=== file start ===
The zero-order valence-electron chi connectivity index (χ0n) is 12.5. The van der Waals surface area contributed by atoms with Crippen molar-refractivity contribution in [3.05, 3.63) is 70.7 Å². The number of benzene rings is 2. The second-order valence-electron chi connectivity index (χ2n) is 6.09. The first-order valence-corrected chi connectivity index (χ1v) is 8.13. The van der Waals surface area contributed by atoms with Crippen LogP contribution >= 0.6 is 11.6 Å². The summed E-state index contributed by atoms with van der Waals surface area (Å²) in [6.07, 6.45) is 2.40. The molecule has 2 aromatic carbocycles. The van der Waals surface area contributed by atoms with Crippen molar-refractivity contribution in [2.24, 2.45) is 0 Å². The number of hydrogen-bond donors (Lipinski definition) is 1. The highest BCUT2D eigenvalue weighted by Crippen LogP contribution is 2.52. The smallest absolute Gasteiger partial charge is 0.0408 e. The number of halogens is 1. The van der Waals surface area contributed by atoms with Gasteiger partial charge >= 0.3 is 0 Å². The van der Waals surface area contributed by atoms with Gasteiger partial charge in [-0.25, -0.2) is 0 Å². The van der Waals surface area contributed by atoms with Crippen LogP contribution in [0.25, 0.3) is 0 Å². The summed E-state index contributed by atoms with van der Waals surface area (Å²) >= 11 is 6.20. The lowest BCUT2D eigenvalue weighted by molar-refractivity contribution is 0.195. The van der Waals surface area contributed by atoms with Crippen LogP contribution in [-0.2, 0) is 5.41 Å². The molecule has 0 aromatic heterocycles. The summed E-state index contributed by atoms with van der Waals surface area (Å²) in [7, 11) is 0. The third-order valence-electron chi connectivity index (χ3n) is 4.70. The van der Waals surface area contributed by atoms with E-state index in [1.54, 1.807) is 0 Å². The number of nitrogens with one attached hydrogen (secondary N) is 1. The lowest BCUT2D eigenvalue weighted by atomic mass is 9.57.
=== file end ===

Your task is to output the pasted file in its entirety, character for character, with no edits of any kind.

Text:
The zero-order valence-electron chi connectivity index (χ0n) is 12.5. The van der Waals surface area contributed by atoms with Crippen molar-refractivity contribution in [3.05, 3.63) is 70.7 Å². The number of benzene rings is 2. The second-order valence-electron chi connectivity index (χ2n) is 6.09. The first-order valence-corrected chi connectivity index (χ1v) is 8.13. The van der Waals surface area contributed by atoms with Crippen LogP contribution >= 0.6 is 11.6 Å². The summed E-state index contributed by atoms with van der Waals surface area (Å²) in [6.07, 6.45) is 2.40. The molecule has 2 aromatic carbocycles. The van der Waals surface area contributed by atoms with Crippen molar-refractivity contribution in [2.24, 2.45) is 0 Å². The number of hydrogen-bond donors (Lipinski definition) is 1. The highest BCUT2D eigenvalue weighted by Crippen LogP contribution is 2.52. The smallest absolute Gasteiger partial charge is 0.0408 e. The number of halogens is 1. The van der Waals surface area contributed by atoms with Gasteiger partial charge >= 0.3 is 0 Å². The van der Waals surface area contributed by atoms with Gasteiger partial charge in [-0.25, -0.2) is 0 Å². The van der Waals surface area contributed by atoms with Crippen LogP contribution in [0.25, 0.3) is 0 Å². The summed E-state index contributed by atoms with van der Waals surface area (Å²) >= 11 is 6.20. The lowest BCUT2D eigenvalue weighted by molar-refractivity contribution is 0.195. The van der Waals surface area contributed by atoms with Crippen LogP contribution in [-0.2, 0) is 5.41 Å². The molecule has 0 aromatic heterocycles. The summed E-state index contributed by atoms with van der Waals surface area (Å²) in [7, 11) is 0. The third-order valence-electron chi connectivity index (χ3n) is 4.70. The van der Waals surface area contributed by atoms with E-state index in [1.54, 1.807) is 0 Å². The number of nitrogens with one attached hydrogen (secondary N) is 1. The lowest BCUT2D eigenvalue weighted by atomic mass is 9.57.